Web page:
Obviously, the people behind new cartoon Batman: The Brave and The Bold didn't get the memo about how the caped crusader was supposed to be handled, post-Dark Knight. How else to explain a story that doesn't just take Batman to an alien planet to lead an insurrection, but also shows him breathing in the cold, airless vacuum of space? And yet, despite this colorful insanity - or, more likely, because of it - this may be the greatest Batman cartoon we've seen in years.There's a lot to recommend in the premiere episode of this new Batman series - Not least of all the colorful, retro design of the show, which channels both the Bruce Timm look of the classic '90s Batman: The Animated Series with comic artist Dick Sprang's iconic take into something that still seems curiously modern . That retro feel is helped by the fun, jazzy theme music (provided by Andy Sturmer, former Jellyfish lead and writer of the equally wonderful Teen Titans music) and writing that, while working on a couple of levels, definitely takes all characters involved back to their roots as defiantly kids' characters. It's the smartness of the writing - that it offers the kid-friendly familiar morals about finding your inner strength and using your head to save the day, but tempers the saccharine nature with the "smart" solution being to spit on the machine and short-circuit it, or watching Batman plug an amoeba-like alien that he's trying to save into a power cable to test a half-assed theory - that really made the show such a success for me. Many shows look amazing, but few have the senses of style and humor to open a series by giving us a supervillain with a clock for a head and henchmen called "Tick" and "Tock," and then immediately follow that with an alien whose weapon is a cosmic-powered gong. It's only the first episode, of course; everything could go downhill from hereon in... but somehow, I doubt it. This opening was confident, coherent and very enjoyable, and if every other episode is at least this good, we may just have met the best new show of the season. Sorry, Fringe.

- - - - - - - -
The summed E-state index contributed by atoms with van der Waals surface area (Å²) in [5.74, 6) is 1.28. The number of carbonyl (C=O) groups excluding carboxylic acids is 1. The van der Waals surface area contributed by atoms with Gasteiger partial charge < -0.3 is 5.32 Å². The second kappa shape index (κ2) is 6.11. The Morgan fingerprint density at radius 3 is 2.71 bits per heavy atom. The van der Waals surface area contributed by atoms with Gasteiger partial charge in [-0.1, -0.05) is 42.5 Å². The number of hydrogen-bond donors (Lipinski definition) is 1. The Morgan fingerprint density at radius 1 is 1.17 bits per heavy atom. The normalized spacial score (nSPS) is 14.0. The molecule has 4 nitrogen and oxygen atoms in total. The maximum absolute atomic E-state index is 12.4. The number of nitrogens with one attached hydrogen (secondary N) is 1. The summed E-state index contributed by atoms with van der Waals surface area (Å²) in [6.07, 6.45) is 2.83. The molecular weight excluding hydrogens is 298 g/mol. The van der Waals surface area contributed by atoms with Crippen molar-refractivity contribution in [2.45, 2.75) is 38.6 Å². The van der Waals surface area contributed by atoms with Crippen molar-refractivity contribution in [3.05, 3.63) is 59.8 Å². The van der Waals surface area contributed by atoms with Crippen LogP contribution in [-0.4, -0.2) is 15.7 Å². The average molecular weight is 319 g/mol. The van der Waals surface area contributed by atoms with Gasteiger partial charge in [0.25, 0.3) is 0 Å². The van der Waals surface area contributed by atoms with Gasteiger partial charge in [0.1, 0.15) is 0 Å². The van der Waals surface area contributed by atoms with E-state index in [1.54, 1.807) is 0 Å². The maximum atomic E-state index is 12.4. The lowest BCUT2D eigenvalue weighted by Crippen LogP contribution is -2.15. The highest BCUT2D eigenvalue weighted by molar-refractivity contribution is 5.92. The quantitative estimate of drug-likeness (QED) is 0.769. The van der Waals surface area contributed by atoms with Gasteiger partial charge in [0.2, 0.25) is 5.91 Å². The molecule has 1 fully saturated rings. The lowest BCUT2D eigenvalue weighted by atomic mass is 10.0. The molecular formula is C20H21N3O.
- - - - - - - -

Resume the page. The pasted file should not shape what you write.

"and writing that, while working on a couple of levels, definitely takes all characters involved back to their roots as defiantly kids' characters."
And what roots would those be? The ones where Batman breaks necks with kicks, or shoots explosive gas tanks, hence burning his would-be captors? The original Batman was far more ruthless than anything Frank Miller could come up with.